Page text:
Death by Eyeshadow (repost)

Anti-aging cream for “tweens”?   And “polyethylene glycol touching a highly absorbable mucous membrane”?  Oh, no, but yes please read on…  I was just saying earlier today that for me, PAIN IS NOT BEAUTY!! But sometimes (and especially for unknowing young girls), we can’t even feel the chemicals hurting us, and that’s worse!

Please find original entry by Jamila Owens-Todd, N.D. here.

In Love, Light, and the Beauty of Nature,

A.K.S.

Death By Eyeshadow, Jamila Owens-Todd, N.D.

To what cost do we owe to being beautiful? How did we get to the point of sacrificing viable, healthy cells for blush and eyeliner? Today on All Things Considered (NPR), Peggy Orenstein was discussing her new book, “Cinderella Ate My Daughter” and the trials of the new princess. She discussed a new cosmetic line targeted to the “tween” groups in which there is an anti-aging product. Seriously? Is this not overly unreasonable? The conversation was geared towards the marketing to this “tween” group in order to start the insecurity, I mean, makeup sales at an even earlier age. This, is beyond overt marketing. This has now approached the field of psychological and emotional development and its emerging deficit in our youth. We have now breached the lines of respect that is owed to women, yes, even young-women-to-be. This campaign of encouraging a physical change (via makeup) can be quite detrimental to overall body image as these girls age into adolescence. The fact that makeup is growing more available to this age group says that the desire to look different can easily fester into the need to look different. [I will not get into my feminist rant on our patriarchal society and its implications on all things female, but just know that it serves as the backdrop for this blog entry].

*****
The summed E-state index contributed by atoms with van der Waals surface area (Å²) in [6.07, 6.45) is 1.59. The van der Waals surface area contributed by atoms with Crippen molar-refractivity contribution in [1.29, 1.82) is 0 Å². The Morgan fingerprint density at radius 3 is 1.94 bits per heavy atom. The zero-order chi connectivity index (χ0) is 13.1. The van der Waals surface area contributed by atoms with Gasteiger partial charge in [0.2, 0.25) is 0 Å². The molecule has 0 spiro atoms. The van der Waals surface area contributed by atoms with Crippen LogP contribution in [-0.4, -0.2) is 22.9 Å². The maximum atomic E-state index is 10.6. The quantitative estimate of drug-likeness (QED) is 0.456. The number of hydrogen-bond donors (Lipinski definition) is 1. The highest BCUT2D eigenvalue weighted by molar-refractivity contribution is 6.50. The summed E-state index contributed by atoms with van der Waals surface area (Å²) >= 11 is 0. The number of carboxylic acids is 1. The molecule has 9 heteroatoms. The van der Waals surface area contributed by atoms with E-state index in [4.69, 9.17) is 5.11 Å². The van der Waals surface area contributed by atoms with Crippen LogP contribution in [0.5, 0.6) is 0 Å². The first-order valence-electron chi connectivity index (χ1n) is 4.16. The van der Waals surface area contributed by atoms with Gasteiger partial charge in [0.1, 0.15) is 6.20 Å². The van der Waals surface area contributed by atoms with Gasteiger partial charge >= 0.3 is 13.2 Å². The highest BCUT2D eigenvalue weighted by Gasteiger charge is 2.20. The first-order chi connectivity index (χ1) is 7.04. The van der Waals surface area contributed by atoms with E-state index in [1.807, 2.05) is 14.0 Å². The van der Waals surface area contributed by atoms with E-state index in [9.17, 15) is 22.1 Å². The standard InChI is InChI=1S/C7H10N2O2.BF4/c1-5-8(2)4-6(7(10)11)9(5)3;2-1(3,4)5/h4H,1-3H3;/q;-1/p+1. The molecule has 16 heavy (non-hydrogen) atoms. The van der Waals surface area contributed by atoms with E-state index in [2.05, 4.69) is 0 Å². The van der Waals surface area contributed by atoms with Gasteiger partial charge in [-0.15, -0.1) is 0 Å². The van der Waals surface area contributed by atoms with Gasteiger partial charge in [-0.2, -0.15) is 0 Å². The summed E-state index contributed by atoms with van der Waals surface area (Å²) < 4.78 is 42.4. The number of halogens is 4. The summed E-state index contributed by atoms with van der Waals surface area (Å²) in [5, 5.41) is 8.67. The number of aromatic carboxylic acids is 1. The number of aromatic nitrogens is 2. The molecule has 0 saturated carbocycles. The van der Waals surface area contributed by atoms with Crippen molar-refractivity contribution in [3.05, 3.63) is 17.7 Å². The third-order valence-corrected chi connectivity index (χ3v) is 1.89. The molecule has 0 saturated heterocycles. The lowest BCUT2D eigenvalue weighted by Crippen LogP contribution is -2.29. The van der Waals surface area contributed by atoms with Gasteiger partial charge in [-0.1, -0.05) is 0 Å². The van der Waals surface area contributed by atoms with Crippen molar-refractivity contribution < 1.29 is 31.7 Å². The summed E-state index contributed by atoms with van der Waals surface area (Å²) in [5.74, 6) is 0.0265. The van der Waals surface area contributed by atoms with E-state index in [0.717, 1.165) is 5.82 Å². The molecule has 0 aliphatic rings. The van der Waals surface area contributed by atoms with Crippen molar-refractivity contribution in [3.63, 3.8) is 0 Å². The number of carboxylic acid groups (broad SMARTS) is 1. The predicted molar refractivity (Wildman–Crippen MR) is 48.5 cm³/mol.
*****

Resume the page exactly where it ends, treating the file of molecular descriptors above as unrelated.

The cosmetics industry and its laughable regulations has profited off of insecurity and low self-esteem, and to much avail I might add. Understand, I am not presenting this to be the makeup killjoy with my lone tube of unscented, unflavored lip balm. Beyond the repulsive marketing, it is simply staggering to me to see the major cosmetic companies adding in harmful chemicals to a product that will be applied directly to your lips or inner eyelid. The chemist in me freaks out at the thought of polyethylene glycol touching a highly absorbable mucous membrane. The fashion-inspired woman in me, understands the fierceness of a smoky eye…to a degree. My observations are easy to come by as I have never been as keen on applying makeup. I watched my sisters go through extensive routines of makeup application, only to have to continue to touch-up their faces throughout the day. Why bother, I would ask. If you see me in lip gloss, I must be in attendance to the Presidential inauguration or some similar event of purported importance. I am not against the tribal practice of applying paint to the face, that millions of my fellow species will aim to do every morning (men included, not to leave you out DIVA!). Wouldn’t it be nice, if we used those same tribal clays and dyes of pomegranate or blueberries? Oh, but we can. There are companies, hundreds of them, who have chosen to be play the part of the radical enterprises and offer an alternative of natural, chemical-free cosmetics.

Now, once we have made the environmental responsibility of selecting a better face paint, can we now consider the social responsibility of not imposing this ritual on our young girls?

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